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Did California prisons illegally sterilize women inmates?
Critics are calling it a massive violation of women's rights
 
An inmate at the California Institution for Women in Corona, Calif., connects with her son during a Mother's Day visit in 2006.
An inmate at the California Institution for Women in Corona, Calif., connects with her son during a Mother's Day visit in 2006. Tim Rue/Corbis

Doctors working for the California prison system illegally sterilized 148 female inmates without required state approvals between 2006 and 2010, according to a new study by the Center for Investigative Reporting. The investigators concluded that as many as 100 additional women may have been coerced into undergoing tubal ligation surgeries dating back to 1997.

The doctors, working under contract with the California Department of Corrections and Rehabilitation, reportedly targeted pregnant women at the California Institution for Women in Corona and the Valley State Prison for Women in Chowchilla, who were deemed by physicians as being likely to return to prison in the future. One of the doctors, Dr. James Heinrich, denied pressuring anyone, saying he merely offered the surgery to inmates who were at risk of having unsafe pregnancies in the future.

That didn't satisfy critics who saw the program as a gross violation of the women's rights — forced sterilization of prisoners and the mentally ill have been banned in the state since 1979, according to the Center for Investigative Reporting. Laura Beck at Jezebel says the program is proof that "we're currently living in a dystopian future horror fest." It is hardly surprising, she says, that the women — who were, after all, behind bars — did not take the pressure as a caring doctor's friendly suggestion.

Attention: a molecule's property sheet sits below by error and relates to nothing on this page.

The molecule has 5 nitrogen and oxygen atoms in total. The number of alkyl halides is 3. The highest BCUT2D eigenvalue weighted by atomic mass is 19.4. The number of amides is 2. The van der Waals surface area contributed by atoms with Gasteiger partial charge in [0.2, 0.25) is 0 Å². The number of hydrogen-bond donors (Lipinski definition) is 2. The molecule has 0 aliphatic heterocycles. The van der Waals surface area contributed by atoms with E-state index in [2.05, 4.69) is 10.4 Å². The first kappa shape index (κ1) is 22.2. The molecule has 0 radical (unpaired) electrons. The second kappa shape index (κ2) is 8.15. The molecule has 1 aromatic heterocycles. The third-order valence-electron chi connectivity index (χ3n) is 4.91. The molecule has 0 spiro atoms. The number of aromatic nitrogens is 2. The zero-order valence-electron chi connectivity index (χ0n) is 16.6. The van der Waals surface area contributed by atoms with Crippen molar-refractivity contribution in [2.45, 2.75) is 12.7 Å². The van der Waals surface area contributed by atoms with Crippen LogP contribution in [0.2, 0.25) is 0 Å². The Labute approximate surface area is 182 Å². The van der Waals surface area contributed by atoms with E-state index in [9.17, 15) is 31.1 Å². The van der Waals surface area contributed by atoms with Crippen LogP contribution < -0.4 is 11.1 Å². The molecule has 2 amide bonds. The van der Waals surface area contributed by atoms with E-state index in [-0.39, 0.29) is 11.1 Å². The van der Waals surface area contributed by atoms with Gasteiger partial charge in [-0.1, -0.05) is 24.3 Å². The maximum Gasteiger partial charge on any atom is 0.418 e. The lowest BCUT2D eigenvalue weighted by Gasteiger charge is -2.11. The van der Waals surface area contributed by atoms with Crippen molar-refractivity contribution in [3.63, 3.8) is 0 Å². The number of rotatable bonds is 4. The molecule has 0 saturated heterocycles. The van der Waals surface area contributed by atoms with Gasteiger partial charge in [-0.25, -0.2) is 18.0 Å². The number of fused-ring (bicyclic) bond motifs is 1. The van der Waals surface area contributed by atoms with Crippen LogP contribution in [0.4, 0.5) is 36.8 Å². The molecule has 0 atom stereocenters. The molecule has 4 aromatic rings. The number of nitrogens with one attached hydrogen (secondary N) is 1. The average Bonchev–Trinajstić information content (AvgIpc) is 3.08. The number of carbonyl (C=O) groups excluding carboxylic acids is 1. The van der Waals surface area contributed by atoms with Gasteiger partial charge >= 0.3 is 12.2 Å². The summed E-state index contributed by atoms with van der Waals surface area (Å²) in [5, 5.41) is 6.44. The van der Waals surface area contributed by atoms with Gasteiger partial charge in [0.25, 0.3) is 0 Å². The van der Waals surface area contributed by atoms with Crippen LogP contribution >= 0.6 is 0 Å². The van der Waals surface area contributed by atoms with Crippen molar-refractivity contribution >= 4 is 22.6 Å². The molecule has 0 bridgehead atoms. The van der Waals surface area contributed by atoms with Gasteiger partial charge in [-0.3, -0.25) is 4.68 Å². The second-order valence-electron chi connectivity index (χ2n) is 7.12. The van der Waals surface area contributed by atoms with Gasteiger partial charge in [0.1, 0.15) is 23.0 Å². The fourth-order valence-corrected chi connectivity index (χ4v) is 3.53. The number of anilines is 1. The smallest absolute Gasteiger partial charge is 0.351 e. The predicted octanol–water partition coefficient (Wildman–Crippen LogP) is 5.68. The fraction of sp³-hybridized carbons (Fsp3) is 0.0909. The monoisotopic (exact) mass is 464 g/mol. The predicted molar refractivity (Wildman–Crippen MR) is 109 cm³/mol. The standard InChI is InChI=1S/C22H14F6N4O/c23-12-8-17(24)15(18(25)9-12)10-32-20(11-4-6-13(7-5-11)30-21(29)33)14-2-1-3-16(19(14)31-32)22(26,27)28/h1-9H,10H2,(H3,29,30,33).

Take Kimberly Jeffrey, for instance. The 43-year-old says she was pressured into a tubal ligation while she was sedated and strapped to a surgical table, about to give birth. This, after she repeatedly rejected previous requests from prison medical staff to perform the procedure. "[Heinrich] said, 'So we're going to be doing this tubal ligation, right?'" Jeffrey said. "I'm like, 'Tubal ligation? What are you talking about? I don't want any procedure. I just want to have my baby.' I went into a straight panic." [Jezebel]

Heinrich, a former OB-GYN at the prison, said the program, at a cost of $147,460, actually yielded health benefits for women facing potentially risky childbirth because of past caesarians. "Over a 10-year period, that isn't a huge amount of money," Heinrich reportedly told the researchers, "compared to what you save in welfare paying for these unwanted children — as they procreated more."

That quote, included in the report, triggered an avalanche of outrage from commentators. Jason Easley at Politics USA said it suggested that — as one inmate remarked — the doctors were treating the inmates like animals they didn't want to allow to breed any more.

We all think of eugenics as something that was associated with the Nazis, but America also has a dark history of selective sterilization. At one time, 33 states had programs that sterilized 65,000 Americans into the 1980s. Forced or coerced sterilizations aren't something that just happens in other countries. They are happening in the United States of America.

The defenders of the secret sterilization program that was going on in California describe it as empowering the female inmates. This is the same kind of language that Republicans use to promote legislation that takes away a woman's right to choose. People have never been empowered by the loss of a choice or a right. It goes against all logic that less self determination makes an individual more free. [Politics USA]

 
Harold Maass is a contributing editor at TheWeek.com. He has been writing for The Week since the 2001 launch of the U.S. print edition. Harold has worked for a variety of news outlets, including The Miami HeraldFox News, and ABC News.

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